But first we have to walk those gloomy hallways with his often damned protagonists; to take their clammy hands and see how bad it gets before it can get better.

Read this book. Read all Zelazny’s books. There is no one doing what he does, the way he does it. No one.

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To Sleep Gently
To Sleep Gently by Trent Zelazny
My rating: 5 of 5 stars

*** Zelazny Wins Again ***

Trent Zelazny’s gift is a little frightening. The highest praise I can lavish on any writer is to admit that I cannot say why he is so good from a technical standpoint. Zelazny’s skill lies in the ability to make his presence as an author damn near invisible. We are not reading, we are witnessing.

With To Sleep Gently he offers up what seems to be a simple caper story with noir undertones. Our hero is Jack Dempster, a career criminal fresh out of the joint who is immediately roped into a heist. Of course the heist is a near sure thing, and of course things fall apart. None of these plot elements is anything new. But as with all Zelazny’s works the story is not about what it’s about. The ill-advised theft and the bumbling crew are set dressing for what Trent Zelazny really wants to tell you, and that’s how life is not always a friendly mistress. The author also has something to say about the past and how a decades-old indiscretion can haunt you forever.

There is so much depth here, so much pure, gut-wrenching angst. Which simply means this is one more in a long line of brilliantly executed stories for Trent Zelazny. He is, as always, writing at the top of his form.

Read his work. Everything you can find. With Zelazny, it’s all A game. If he has a B game, I haven’t found it yet.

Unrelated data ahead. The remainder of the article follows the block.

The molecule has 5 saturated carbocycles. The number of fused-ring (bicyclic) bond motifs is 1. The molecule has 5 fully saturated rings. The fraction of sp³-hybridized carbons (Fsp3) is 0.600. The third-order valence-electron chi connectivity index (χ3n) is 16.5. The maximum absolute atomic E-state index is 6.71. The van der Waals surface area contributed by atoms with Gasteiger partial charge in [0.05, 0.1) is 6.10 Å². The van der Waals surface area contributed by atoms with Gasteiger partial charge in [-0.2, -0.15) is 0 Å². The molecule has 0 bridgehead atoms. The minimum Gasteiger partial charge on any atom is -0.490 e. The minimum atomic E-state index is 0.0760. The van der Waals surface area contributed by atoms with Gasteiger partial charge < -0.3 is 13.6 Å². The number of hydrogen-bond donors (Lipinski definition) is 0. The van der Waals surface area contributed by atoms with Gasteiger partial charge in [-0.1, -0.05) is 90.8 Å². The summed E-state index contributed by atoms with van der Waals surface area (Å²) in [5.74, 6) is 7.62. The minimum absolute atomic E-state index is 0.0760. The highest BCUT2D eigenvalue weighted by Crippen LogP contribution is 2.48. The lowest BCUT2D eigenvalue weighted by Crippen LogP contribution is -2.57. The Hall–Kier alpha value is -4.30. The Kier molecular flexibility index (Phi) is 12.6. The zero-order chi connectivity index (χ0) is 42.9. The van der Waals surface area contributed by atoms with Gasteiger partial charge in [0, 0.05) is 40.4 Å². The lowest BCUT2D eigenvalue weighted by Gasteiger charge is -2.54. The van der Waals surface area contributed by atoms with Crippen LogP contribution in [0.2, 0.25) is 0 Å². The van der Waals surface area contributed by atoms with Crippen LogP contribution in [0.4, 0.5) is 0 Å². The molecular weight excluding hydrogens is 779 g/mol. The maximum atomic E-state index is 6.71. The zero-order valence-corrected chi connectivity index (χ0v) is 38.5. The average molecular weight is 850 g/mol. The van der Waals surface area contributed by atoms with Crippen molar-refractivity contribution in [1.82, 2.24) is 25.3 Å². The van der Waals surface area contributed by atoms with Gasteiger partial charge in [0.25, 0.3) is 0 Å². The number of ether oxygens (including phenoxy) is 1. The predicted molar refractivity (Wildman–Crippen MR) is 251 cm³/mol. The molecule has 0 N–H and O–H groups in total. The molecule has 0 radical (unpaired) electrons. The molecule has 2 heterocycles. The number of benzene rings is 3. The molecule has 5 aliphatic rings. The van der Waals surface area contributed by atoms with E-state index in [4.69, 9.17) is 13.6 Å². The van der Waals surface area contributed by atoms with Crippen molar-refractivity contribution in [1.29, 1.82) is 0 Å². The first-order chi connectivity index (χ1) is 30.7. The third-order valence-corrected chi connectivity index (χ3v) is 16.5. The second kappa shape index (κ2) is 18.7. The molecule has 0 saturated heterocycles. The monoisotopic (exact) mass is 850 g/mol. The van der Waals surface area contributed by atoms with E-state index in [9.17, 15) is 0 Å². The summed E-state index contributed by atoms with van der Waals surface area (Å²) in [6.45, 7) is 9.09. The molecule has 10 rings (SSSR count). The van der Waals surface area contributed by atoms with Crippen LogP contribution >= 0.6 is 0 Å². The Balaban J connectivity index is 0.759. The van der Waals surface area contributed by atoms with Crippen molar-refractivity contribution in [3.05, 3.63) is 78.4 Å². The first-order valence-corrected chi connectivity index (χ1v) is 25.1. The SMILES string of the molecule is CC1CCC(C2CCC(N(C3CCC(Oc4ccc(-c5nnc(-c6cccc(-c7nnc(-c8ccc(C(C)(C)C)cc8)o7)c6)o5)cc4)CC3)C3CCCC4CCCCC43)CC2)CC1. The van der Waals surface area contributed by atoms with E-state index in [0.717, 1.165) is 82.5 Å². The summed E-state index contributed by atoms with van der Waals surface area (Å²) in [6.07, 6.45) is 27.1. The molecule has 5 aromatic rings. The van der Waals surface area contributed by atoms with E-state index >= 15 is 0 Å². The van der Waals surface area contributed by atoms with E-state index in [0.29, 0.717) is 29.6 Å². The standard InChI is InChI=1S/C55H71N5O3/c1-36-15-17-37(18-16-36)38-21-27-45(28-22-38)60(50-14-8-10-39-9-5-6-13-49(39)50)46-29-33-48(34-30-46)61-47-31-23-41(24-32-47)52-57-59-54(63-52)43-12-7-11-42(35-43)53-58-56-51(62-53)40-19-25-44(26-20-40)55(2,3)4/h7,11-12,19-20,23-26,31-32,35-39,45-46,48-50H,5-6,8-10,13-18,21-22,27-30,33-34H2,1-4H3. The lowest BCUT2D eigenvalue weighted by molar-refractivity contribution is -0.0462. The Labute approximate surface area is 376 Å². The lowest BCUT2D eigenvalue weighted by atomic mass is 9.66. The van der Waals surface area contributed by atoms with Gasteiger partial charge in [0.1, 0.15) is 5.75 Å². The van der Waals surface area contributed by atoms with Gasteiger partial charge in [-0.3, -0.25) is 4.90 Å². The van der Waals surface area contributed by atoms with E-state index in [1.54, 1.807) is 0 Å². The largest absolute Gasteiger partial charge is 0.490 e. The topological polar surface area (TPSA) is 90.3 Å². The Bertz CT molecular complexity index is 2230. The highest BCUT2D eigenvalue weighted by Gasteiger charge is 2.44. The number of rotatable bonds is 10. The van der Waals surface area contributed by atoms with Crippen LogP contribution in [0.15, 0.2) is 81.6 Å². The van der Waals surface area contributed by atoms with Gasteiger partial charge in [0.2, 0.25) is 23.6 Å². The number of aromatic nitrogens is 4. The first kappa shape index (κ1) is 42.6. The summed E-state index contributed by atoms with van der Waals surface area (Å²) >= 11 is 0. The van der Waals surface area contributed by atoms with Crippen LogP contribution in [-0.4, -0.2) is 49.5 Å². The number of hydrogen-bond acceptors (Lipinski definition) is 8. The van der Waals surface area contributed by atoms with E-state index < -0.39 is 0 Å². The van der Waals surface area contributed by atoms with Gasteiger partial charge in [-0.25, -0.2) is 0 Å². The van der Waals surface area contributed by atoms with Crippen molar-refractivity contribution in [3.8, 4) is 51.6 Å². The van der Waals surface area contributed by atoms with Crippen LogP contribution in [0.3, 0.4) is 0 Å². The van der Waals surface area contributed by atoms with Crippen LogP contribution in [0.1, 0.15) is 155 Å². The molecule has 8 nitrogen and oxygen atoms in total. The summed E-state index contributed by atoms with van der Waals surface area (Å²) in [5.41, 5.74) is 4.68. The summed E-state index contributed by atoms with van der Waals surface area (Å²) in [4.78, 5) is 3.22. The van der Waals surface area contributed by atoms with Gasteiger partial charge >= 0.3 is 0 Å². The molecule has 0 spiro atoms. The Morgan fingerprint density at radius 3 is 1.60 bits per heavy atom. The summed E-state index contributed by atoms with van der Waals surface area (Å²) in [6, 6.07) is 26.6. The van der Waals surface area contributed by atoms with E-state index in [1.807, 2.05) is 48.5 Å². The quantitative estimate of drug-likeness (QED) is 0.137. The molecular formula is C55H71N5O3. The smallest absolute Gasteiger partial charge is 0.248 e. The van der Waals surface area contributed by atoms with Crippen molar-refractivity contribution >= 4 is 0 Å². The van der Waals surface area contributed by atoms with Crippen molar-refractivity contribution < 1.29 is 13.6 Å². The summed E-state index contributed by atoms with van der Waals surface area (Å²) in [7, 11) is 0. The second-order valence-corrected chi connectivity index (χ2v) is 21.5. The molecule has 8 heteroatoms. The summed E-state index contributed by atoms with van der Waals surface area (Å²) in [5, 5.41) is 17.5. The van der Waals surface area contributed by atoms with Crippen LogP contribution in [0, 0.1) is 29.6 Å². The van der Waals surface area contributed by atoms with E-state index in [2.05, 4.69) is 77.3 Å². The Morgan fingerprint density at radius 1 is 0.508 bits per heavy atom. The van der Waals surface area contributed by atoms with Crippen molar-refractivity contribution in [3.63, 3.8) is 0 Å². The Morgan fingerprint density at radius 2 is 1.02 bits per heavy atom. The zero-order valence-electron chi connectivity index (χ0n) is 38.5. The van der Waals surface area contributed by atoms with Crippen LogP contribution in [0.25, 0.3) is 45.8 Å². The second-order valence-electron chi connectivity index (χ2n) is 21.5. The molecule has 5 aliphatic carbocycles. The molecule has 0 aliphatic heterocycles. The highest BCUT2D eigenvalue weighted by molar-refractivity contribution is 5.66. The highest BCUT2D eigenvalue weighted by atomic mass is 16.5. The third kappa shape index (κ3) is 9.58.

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Review: People Person

Posted: September 24, 2013 in Book Reviews
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people person
People Person by Trent Zelazny
My rating: 5 of 5 stars

** A Wink and A Shiv ***

Don’t turn your back on Trent Zelazny…ever. The boy just doesn’t play fair.

His latest offering (to my knowledge) is People Person—a nasty little slice of business that you will read in one sitting, right before taking a long walk to clear your head…and try to avoid watching the neighbors, whether or not you consider yourself a people person.

Jeffrey Carlisle is a people person, and a heck of a nice guy. The story opens with Jeff staring into an empty ditch, looking for clues as to the whereabouts of his long-missing sister Jessica. The ditch is as empty as Jeffrey, offering no solace or respite from a life steeped in almost mind-numbing drudgery.

There’s not a lot I can tell you about this story without spoiling it—it’s a novella and what transpires in these few pages happens at once slowly and quickly. In many ways nothing at all happens…until it does, until you are comfortably pacified.

But here’s the thing: Zelazny somehow manages to make the mundane compelling, which may be the ultimate testament to his brilliance. That’s a rare gift. Show us a man repeating the same scenario over and over, walking around his kitchen, peeking out at the neighbors…and make it riveting?